CAIRO — The trial of Mohammed Morsi was adjourned twice early Monday morning after the ousted Egyptian president refused to wear prison clothes and declared himself the legitimate leader of the country.
The trial will resume January 8, giving defense lawyers time to review documents.
Morsi told the court trying him for inciting violence and murder that he remains the “legitimate president” of the country.
The officials said Morsi also said he rejected the proceedings against him. The defiant remarks came shortly after Morsi’s trial began in Cairo on Monday.
The officials, who are inside the courtroom, spoke on condition of anonymity because they are not authorized to discuss the proceedings.
The officials say Morsi’s comments came in response to a judge calling his name out after identifying him as a “defendant.”
Morsi replied: “I am Dr. Mohammed Morsi, the president of the republic. I am Egypt’s legitimate president.”
He further said, “I refuse to be tried by this court.”
“I see the judiciary as a cover for the treacherous coup,” the former president added, according to the Saudi news outlet Al-Arabiya.
The judge earlier suspended the trial over Morsi’s refusal to wear the white prison uniform all defendants must wear.
The session later got underway, though it was not immediately known how the issue of Morsi’s attire was resolved, but the proceedings were soon adjourned because the defendants — Morsi and 14 other Muslim Brotherhood figures — started chanting and disrupted the hearing. The adjournment, ordered by presiding judge Ahmed Sabry Youssef, was likely to last till later on Monday.
Al-Ahram, a news outlet with close ties to the regime, reported that the trial was suspended after the defendants chanted from a cage, “Down with the military rule.”
He could face the death penalty if convicted.
Morsi arrived by helicopter earlier Monday morning at a Cairo police academy where his trial is being held, his first public appearance since the July 3 coup that ousted him from power.
The trial is fraught with risks and comes amid a highly charged atmosphere in a bitterly polarized nation, with a deepening schism between Morsi’s Islamist supporters in one hand and Egypt’s security establishment and the nation’s moderate Muslims, secularists, Christians and women on the other.
Police are expected to deploy 20,000 officers for extra security to patrol the streets as the trial gets underway.
In a last-minute change, authorities on Sunday switched the location of Morsi’s trial, a move apparently aimed at thwarting mass rallies planned by the Muslim Brotherhood, a group from which Morsi hails.
Security was tight around the trial’s venue, a police academy in an eastern Cairo district, with hundreds of black-clad riot police backed by armored vehicles deployed around the sprawling complex. Several armored vehicles were deployed too. The final stretch of road leading to the academy was sealed off, with only authorized personnel and accredited journalists allowed to approach the facility.
Several hundred Morsi supporters gathered outside the police academy, carrying posters of the ousted president and banners depicting an open palm with four fingers — the symbol commemorating a pro-Morsi sit-in that was violently cleared by security forces in August. They also chanted slogans against Gen. Abdel-Fattah el-Sissi, the military chief who led the July coup.
Only four of Morsi’s 28 lawyers were allowed into the courthouse, according to al-Ahram.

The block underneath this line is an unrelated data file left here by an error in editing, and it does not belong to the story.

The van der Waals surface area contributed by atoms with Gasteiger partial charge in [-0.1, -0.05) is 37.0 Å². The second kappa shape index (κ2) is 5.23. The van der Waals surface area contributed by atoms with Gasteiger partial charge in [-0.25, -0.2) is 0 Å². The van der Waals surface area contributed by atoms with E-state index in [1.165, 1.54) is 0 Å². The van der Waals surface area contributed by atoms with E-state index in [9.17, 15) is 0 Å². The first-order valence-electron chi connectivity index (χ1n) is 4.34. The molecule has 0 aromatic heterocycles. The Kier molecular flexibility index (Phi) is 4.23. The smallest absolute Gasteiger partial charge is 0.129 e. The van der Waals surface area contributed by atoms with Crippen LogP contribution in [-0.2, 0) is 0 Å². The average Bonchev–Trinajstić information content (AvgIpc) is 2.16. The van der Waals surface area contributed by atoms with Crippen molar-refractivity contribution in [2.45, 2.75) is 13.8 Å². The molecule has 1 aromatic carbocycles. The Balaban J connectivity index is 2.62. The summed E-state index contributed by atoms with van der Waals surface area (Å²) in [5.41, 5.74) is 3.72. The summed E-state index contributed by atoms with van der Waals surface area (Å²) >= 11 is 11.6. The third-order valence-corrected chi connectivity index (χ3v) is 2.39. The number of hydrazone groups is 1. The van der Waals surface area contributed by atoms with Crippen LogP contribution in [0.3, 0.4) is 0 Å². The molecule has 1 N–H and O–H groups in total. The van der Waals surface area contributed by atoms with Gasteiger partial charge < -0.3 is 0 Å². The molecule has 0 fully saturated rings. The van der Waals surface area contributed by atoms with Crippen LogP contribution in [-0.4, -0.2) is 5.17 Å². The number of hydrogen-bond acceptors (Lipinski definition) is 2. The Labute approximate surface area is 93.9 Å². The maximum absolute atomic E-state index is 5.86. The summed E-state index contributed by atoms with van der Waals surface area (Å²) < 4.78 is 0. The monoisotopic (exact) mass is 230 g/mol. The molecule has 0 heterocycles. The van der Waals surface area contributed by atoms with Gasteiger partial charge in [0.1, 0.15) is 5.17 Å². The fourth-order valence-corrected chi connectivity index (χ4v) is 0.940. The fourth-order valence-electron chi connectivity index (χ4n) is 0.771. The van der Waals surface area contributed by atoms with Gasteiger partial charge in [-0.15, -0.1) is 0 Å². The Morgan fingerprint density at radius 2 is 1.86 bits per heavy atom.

Inside, Morsi refused to wear a prison uniform, instead appearing in a suit.
Across town, several hundred Morsi supporters also rallied outside the Supreme Constitutional Court and the capital’s main court complex in the downtown area.
“I came here to witness this farce,” Gamal Azab, a Morsi supporter, said outside the police academy. “I am not afraid of the police, but I am worried about my country.”
The academy is also being used for the trial of another former president — Hosni Mubarak — toppled in a 2011 uprising. He is accused of failing to stop the killing of protesters.
Since his ouster in the July popularly backed coup, Morsi has been held at a secret military location with little communication to the outside world.
During four months of detention, Morsi has been extensively questioned and has not been allowed to meet with lawyers. Virtually his only contact with the outside world was two phone calls with his family. Brotherhood supporters have called the detention an outright kidnapping, and Morsi has refused to cooperate with his interrogators.
Morsi faces charges along with 14 other Brotherhood figures and allies — including top leaders Mohammed el-Beltagy and Essam el-Erian — in connection to clashes last December outside his presidential palace that left at least 10 dead.
After the July coup, Egypt has witnessed one of its worst bouts of violence in decades.
On August 14, security forces violently cleared protest camps set up by Morsi supporters, sparking days of unrest that left more than 1,000 dead.
Since then, violent incidents have multiplied: a suicide car bomber tried to assassinate Interior Minister Mohammed Ibrahim in September, and dozens of members of the security forces have been killed in a string of drive-by shootings, explosions and car bombs. Churches have been torched, and in an attack in Cairo last month, five Copts and one Muslim were killed in drive-by shooting at a church.
International rights groups have called for fair trial for Morsi.
In a Sunday statement, London-based Amnesty International said Morsi’s trial is a “test” for the Egyptian authorities, who must grant him the “right to challenge the evidence against him in court,” said Hassiba Hadj Sahraoui, Amnesty’s Middle East director.
Morsi’s family considers the trial illegitimate and will not attend, his son Osama told The Associated Press. Awad said they feared they would be mistreated and humiliated.